Washington: The US has anticipated that Pakistan will continue developing cruise missiles and close-range "battlefield" nuclear weapons to augment its existing ballistic missiles, a top US intelligence official has said.
"Pakistan continues to take steps to improve security of its nuclear arsenal. We anticipate that Pakistan will continue development of new delivery systems, including cruise missiles and close-range 'battlefield' nuclear weapons to augment its existing ballistic missiles," Lt Gen Vincent R Stewart, Director of Defence Intelligence Agency told members of the House Armed Services Committee during a hearing on global threat assessment.
Testifying before the House Armed Services Committee, Stewart said Pakistan's Army and paramilitary forces remain deployed in the Federally Administered Tribal Areas (FATA) and Khyber Pakhtunkhwa Province.
Army ground operations in North Waziristan Agency (NWA) have cleared anti-state militants from most population centres. "We expect the military will continue targeting remaining militant strongholds in 2015," he said.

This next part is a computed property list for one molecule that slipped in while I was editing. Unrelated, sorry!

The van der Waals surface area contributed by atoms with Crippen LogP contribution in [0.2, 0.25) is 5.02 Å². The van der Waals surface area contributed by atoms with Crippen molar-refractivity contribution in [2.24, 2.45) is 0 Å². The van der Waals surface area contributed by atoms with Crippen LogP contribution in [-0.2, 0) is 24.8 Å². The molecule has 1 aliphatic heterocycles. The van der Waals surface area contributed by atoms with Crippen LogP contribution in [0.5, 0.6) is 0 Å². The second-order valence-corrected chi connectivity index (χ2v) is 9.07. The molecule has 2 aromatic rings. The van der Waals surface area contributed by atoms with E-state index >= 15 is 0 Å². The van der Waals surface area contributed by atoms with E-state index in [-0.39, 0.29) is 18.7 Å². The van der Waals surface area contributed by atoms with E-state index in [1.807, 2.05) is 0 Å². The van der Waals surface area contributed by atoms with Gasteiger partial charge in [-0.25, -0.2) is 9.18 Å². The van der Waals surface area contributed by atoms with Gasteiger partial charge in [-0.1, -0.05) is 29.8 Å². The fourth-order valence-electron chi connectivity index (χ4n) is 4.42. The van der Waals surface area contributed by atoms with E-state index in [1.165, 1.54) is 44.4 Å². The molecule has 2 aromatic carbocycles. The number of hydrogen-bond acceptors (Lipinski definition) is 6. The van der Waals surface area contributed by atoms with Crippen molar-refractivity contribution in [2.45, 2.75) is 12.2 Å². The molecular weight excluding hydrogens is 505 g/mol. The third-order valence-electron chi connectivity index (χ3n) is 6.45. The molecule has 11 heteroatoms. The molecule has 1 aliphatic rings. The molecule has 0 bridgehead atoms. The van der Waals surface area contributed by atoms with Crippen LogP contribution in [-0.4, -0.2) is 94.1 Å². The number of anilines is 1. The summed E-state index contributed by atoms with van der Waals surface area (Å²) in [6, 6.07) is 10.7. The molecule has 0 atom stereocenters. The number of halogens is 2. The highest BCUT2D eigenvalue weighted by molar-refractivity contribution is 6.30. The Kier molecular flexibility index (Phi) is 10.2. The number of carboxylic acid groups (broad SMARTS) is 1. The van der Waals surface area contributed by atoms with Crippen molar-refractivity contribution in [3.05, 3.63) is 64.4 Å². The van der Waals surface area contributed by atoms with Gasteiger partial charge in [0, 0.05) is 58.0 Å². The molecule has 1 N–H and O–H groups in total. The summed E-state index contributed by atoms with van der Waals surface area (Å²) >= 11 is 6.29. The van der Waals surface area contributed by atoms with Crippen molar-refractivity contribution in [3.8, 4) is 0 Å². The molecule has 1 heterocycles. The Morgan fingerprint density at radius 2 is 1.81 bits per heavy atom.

The December 2014 Tehrik-e Taliban Pakistan (TTP) attack against the Army-run school in Peshawar that killed more than 140 people, mostly children, has emboldened military efforts against anti-state militants, including intensified airstrikes against TTP leadership and fighters, he said.
The government and military are also working together to implement a national action plan against terrorism, which includes the establishment of military courts, he added.
"Despite ongoing military operations, Pakistan will continue to face internal security threats from militant, sectarian, and separatist groups. Additionally, Pakistan remains concerned about ISIL outreach and propaganda in South Asia," the intelligence official said.
On Afghanistan, Stewart said the still-developing Afghan National Security Forces (ANSF) remain stalemated with the Taliban-led insurgency.
“In 2015 we expect the ANSF to maintain stability and security in Kabul and key urban areas while retaining freedom of movement on major highways. However, the Taliban, al-Qaeda, and their extremist allies will likely seek to exploit the reduced Coalition presence by pressuring ANSF units in rural areas, conducting high profile attacks in major population centres, and expanding their safe havens," he said.